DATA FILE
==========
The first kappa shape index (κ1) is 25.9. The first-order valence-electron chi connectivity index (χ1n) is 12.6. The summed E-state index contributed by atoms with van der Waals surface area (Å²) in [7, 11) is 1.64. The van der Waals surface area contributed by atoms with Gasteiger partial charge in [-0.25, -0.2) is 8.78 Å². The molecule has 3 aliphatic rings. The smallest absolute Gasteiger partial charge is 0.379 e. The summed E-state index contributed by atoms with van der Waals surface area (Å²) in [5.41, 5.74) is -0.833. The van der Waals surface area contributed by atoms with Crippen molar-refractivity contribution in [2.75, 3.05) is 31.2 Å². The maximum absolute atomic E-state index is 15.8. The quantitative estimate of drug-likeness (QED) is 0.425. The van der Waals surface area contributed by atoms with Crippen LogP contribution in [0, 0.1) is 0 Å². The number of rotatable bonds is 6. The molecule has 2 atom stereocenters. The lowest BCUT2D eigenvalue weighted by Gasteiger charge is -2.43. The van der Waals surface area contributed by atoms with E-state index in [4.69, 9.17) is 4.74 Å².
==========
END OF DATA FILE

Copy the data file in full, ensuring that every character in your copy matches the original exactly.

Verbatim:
The first kappa shape index (κ1) is 25.9. The first-order valence-electron chi connectivity index (χ1n) is 12.6. The summed E-state index contributed by atoms with van der Waals surface area (Å²) in [7, 11) is 1.64. The van der Waals surface area contributed by atoms with Gasteiger partial charge in [-0.25, -0.2) is 8.78 Å². The molecule has 3 aliphatic rings. The smallest absolute Gasteiger partial charge is 0.379 e. The summed E-state index contributed by atoms with van der Waals surface area (Å²) in [5.41, 5.74) is -0.833. The van der Waals surface area contributed by atoms with Crippen molar-refractivity contribution in [2.75, 3.05) is 31.2 Å². The maximum absolute atomic E-state index is 15.8. The quantitative estimate of drug-likeness (QED) is 0.425. The van der Waals surface area contributed by atoms with Crippen LogP contribution in [0, 0.1) is 0 Å². The number of rotatable bonds is 6. The molecule has 2 atom stereocenters. The lowest BCUT2D eigenvalue weighted by Gasteiger charge is -2.43. The van der Waals surface area contributed by atoms with E-state index in [4.69, 9.17) is 4.74 Å².